Green Asia

Analysis:China holds the key to Hong Kong’s shrinking stock market

HONG KONG : Hong Kong’s efforts to revive its shrinking stock market are mere stopgap solutions, as analysts say a reversal in fortunes for Asia’s premier financial hub would not be possible without a major improvement in China’s economic prospects.

Hong Kong’s government has for months tried to boost turnover and revive a torpid stock market, the latest coming on Wednesday when its leader John Lee announced an immigration plan tied to investments and a cut in the stamp duty on stock trades.

But the region’s key financial centre and gateway to the world’s second largest economy is a shadow of its former self as foreign investors reduce exposure to a China they view as increasingly isolated by its opaque policies, struggling property sector and crackdowns on private enterprise.

With a market value of around $4.3 trillion, Hong Kong is home to one of the top-ranked stock markets globally just behind those in the United States, Japan, China and Europe.

But it compares poorly on turnover, with a daily average of $11.3 billion between January and June compared with $261 billion for Nasdaq, $27.9 billion for Japan and $77.9 billion for China’s Shenzhen exchange. New share offerings in Hong Kong have fizzled.

Dickie Wong, executive director of research at Kingston Securities, said the stamp-duty cut was in line with expectations.

It might spur a “short-lived rebound” in the Hong Kong stock market, he said, but longer-term issues such as the exodus of foreign investors and the tensions between China and the United States would remain an overhang.

The Hang Seng stock index and the Hang Seng China Enterprises Index are down more than 11 per cent each this year.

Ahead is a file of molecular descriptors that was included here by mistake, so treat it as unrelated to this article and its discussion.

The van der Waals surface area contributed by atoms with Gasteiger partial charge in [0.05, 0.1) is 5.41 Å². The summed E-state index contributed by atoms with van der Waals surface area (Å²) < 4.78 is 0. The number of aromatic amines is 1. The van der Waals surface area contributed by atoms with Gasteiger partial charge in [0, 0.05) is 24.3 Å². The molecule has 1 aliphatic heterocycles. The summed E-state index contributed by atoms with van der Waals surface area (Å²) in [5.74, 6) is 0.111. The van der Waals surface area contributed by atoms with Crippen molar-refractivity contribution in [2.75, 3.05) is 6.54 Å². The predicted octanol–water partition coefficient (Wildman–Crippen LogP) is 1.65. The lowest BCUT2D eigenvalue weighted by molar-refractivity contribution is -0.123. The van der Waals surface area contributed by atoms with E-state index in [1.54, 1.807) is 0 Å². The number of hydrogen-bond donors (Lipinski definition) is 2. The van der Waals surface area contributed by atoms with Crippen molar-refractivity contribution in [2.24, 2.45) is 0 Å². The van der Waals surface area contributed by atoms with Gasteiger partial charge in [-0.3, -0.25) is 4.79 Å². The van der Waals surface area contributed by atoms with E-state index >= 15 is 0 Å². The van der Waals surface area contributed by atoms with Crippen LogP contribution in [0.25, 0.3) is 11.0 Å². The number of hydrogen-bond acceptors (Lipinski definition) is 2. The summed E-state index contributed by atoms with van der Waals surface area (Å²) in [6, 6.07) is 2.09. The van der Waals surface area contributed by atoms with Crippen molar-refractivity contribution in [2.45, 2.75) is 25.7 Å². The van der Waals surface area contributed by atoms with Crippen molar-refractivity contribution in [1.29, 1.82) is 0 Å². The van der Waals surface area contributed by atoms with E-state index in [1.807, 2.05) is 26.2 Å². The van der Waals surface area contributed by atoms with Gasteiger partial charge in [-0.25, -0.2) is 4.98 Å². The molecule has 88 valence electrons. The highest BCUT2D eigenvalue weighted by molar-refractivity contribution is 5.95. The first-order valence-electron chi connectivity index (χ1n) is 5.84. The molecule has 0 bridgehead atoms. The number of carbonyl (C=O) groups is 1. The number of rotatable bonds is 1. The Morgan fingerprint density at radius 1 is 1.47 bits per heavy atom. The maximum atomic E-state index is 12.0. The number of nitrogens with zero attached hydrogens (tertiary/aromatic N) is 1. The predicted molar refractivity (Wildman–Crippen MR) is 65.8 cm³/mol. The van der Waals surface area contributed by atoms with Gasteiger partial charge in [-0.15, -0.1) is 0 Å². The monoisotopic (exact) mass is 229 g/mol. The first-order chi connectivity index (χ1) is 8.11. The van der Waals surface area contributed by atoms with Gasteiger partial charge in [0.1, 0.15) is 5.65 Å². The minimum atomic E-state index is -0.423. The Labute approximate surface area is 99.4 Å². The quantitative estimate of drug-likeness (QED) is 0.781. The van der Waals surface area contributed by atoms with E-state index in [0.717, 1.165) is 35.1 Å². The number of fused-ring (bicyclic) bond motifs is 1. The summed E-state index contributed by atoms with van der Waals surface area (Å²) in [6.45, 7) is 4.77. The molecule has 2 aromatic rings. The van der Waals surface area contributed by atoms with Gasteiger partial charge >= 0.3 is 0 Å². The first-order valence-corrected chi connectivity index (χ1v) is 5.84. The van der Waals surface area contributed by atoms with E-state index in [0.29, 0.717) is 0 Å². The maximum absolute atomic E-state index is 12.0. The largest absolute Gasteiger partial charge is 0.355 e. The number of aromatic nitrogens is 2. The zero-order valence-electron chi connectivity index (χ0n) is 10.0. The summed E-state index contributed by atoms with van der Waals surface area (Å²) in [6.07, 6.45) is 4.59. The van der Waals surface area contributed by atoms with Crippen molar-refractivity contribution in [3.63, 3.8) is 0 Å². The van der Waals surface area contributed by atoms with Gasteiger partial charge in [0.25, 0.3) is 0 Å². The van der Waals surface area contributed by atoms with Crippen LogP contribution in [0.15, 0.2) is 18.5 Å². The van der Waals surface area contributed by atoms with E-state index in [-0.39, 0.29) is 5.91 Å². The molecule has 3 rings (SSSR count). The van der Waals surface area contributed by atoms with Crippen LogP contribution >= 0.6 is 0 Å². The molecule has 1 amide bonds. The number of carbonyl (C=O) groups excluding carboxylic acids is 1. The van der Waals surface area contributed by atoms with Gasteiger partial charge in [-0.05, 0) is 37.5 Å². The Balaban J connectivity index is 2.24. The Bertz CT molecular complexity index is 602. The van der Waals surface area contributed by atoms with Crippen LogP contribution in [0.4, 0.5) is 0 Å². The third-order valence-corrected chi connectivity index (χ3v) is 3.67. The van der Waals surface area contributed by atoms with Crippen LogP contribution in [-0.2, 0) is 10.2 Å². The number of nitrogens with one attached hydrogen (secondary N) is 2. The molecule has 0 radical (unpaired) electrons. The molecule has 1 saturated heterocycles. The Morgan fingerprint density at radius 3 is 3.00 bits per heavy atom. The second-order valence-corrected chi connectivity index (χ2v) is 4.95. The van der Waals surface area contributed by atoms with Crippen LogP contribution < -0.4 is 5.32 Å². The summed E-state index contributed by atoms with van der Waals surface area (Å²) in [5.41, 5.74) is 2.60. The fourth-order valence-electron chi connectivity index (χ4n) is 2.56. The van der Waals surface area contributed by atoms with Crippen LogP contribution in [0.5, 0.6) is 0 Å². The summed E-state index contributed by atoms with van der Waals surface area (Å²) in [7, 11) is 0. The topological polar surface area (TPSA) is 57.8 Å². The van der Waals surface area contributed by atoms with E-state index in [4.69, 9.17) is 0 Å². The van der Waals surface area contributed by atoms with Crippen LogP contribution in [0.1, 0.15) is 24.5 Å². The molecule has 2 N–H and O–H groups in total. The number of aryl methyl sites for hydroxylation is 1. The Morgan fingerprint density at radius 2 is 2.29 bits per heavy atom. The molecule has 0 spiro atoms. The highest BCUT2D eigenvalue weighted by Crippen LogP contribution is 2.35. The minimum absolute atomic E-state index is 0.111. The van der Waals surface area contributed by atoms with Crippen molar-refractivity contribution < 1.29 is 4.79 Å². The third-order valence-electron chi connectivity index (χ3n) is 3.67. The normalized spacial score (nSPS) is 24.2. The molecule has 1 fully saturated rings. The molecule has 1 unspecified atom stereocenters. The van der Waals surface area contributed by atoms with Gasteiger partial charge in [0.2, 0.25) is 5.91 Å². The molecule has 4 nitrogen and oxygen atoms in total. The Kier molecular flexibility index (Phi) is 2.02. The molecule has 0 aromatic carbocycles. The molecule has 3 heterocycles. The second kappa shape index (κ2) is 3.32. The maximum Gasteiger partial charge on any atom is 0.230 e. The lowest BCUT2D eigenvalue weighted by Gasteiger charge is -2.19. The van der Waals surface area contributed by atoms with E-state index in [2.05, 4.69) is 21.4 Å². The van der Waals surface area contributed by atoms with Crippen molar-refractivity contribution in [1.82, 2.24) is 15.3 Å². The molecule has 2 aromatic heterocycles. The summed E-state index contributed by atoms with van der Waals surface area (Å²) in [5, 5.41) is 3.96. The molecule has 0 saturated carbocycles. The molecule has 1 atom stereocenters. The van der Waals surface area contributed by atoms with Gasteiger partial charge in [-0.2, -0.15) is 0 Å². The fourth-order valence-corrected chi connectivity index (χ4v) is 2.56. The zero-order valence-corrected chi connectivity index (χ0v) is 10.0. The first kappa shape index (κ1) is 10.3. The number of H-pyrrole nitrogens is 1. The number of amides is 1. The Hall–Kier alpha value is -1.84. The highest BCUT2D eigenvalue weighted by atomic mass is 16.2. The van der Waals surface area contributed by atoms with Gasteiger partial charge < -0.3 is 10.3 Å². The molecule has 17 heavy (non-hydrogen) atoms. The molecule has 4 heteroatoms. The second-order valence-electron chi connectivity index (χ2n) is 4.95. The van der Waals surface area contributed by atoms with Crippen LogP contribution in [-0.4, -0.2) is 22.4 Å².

The HSI hit a 22,700.85 peak in late January and is currently around 17,000. Daily turnover has fallen below HK$80 billion on numerous occasions since the second quarter, halving from an average of HK$160 billion in 2021.

“Liquidity is clearly down due to foreign investors reducing exposure to China, since many investors, ourselves included, access China shares from Hong Kong,” said Rob Brewis, a portfolio manager at UK-based asset manager Aubrey Capital Management.

“I suspect it is due to the perception of worse prospects in the Chinese economy as well as enhanced political risk. The only solution to this is just a reversal of these trends, i.e. better economy and better foreign relations. There is no easy answer.”

Eddie Tam, CIO of Hong Kong-based Central Asset Investments, also reckons funds are not done cutting exposure to China, and foreign investors “are not nearly finished with the selling off of Hong Kong stocks.”

China’s economy has stumbled this year after a brief post-COVID bounce, with growth hurt by a protracted property crisis, elevated debt levels and sluggish demand.


The decline in volumes has been dire for Hong Kong’s hundreds of small hole-in-the-wall brokerages. Local media reported that a record 47 of the 638 trading participants on the Hong Kong exchange shut shop last year.

Chinese firms listed in Hong Kong, such as tech giants Tencent and Alibaba, comprise the bulk of the turnover on the Hong Kong exchange, leaving Hong Kong hostage to China’s fortunes.

Alvin Cheung, associate director at Prudential Brokerage whose main businesses include retail investors’ securities broking, margin financing and IPO subscriptions, said his industry is “very quiet” now and he has been “worrying about our business sustainability for a while”.

“The current trading volume is extremely low, and investors are reluctant to buy because they see no other investors participating. The willingness to invest has reduced sharply,” said Cheung.

That is dampening stock prices, “so we see the Hang Seng Index going from 20,000 to 18,000 to 17,000.”

“Market sentiment is even worse than 2008,” said Alex Wong, a partner of Alex KY Wong Asset Management Company, referring to the Global Financial Crisis.

“At that time, everyone still believed in passing through the cycle. The problem this time is many people are worried about a balance sheet recession (in China),” said Wong, who has been investing in the city for over 30 years.

Local investors who’d been buying in Hong Kong for many years were feeling discouraged, while the younger generation was more into trading U.S. stocks, he said. “It’s very difficult to attract new money, so you have a structural problem”.

Source link

Related Articles

Leave a Reply

Your email address will not be published. Required fields are marked *

Back to top button